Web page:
When they launched the downloadable companions, Russell laughed it off, shoveling down a forkful of the egg foo yung we were eating on the couch. You wouldn’t fuck a hologram, would you? I looked away.
I had married Russell because of his soft hair, dark blond like a Golden Retriever. He was tall and springy with a guitar on his hip and daisies in his eyes. He liked to dance and played music at a nearby basement club, opening for bands that no one had ever heard of. We smoked cigarettes in bed while the sun slid up, then had sex until the room was soaked in it. Now he has a beard that stays unbrushed, underwear that’s too small for him, a job at a burger joint where a twenty-two-year-old, pimpled redneck tells him what to do. But then again, when he married me, my boobs were perky, and my hair was hot pink.
We got my mother one for Mother’s Day. She was old and my father was dead, so we downloaded her a healthy man in his thirties to help her shower and keep up with her medications. Russell commented on the realism, the detail down to peeling cuticles and crooked front teeth. Later, I watched them laugh together while I drank a cup of coffee at my mother’s bedside.
I went away on a work trip. I represented the workplace in a blazer, then smoked miserably from the hotel balcony, ate Cheetos in bed just to wipe my fingers onto the white sheets. While I was gone, Russell called twice, his words distant as if I was interrupting something. I told him I loved him, but he didn’t seem to hear. Night, hon, he said.
My workplace fired a woman who worked in the cubicle next to mine. The next morning, a downloadable companion sat in her swivel chair, her legs crossed, in baby pink nylons and a houndstooth skirt.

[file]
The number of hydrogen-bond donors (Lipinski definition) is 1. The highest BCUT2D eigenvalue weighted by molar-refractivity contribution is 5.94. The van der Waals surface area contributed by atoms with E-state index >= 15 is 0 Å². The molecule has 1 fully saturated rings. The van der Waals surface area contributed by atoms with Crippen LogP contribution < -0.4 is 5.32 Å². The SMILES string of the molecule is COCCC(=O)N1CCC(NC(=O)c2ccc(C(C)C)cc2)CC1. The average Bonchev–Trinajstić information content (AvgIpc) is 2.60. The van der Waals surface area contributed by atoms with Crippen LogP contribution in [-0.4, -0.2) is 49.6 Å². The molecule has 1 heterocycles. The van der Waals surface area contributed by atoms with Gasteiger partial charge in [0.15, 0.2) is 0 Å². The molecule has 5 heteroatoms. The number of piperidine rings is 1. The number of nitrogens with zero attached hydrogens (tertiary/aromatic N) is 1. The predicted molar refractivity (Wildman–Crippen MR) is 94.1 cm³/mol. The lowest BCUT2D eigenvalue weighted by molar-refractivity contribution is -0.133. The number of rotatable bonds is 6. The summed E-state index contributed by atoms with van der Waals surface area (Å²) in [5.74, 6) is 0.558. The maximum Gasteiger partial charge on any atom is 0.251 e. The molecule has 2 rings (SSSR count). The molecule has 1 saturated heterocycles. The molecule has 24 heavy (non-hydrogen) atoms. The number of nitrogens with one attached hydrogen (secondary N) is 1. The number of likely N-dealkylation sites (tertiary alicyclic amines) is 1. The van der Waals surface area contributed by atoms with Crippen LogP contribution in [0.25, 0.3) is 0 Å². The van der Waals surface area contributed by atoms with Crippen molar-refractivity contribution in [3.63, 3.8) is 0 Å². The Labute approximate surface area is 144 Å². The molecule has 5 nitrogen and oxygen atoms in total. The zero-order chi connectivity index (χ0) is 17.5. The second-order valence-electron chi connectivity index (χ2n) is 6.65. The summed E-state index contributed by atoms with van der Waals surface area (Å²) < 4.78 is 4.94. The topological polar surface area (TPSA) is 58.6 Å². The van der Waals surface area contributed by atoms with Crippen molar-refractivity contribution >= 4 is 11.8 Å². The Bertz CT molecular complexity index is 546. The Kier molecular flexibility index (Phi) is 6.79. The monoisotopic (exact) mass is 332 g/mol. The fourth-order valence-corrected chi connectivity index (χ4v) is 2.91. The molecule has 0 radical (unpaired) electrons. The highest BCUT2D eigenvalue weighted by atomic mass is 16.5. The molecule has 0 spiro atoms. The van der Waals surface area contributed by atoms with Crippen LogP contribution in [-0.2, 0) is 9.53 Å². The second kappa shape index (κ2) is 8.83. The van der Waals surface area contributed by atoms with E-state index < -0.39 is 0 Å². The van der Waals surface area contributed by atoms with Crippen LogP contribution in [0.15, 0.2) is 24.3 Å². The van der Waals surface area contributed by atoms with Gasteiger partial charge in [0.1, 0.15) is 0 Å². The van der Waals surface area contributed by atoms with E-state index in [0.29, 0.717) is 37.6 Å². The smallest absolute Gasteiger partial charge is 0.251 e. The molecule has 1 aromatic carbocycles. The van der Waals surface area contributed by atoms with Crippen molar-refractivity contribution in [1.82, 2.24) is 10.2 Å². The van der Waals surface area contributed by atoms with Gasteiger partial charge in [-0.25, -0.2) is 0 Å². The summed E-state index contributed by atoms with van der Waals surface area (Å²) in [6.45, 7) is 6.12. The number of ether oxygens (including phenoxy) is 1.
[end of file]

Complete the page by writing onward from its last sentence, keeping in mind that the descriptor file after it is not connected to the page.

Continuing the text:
Did you know they’re able to feel things? Russell said while I showered. They can actually feel you touch them. I laughed at him. Our newborn started crying.
We named the baby Madeline after my mother, who had recently passed. Her companion showed up at the funeral. He and Russell conversed like old friends.
When Maddie was three, I saw a pair of women’s underwear I’d never seen before. Russell lay back in our bed, his hands behind his head as he watched me enter. Up for it? I shook my head and climbed in to sleep. He might have cursed at me, but I had the duvet pulled over my ear.
I woke up one morning to the sound of my own voice. Downstairs, Russell sat at the kitchen island while a woman in my clothes swirled eggs in a pan. She turned, and I looked at me. Through me. Russell smiled at her. Her hair was a cotton candy cloud. Her perky boobs were clamped together in a racy, black bra. Pixels flared beneath the sun like kaleidoscoped prisms.
Shyla Jones is a black writer from Boston, MA. She is currently working on a novel. You can find more of her work at https://www.shylajones.com.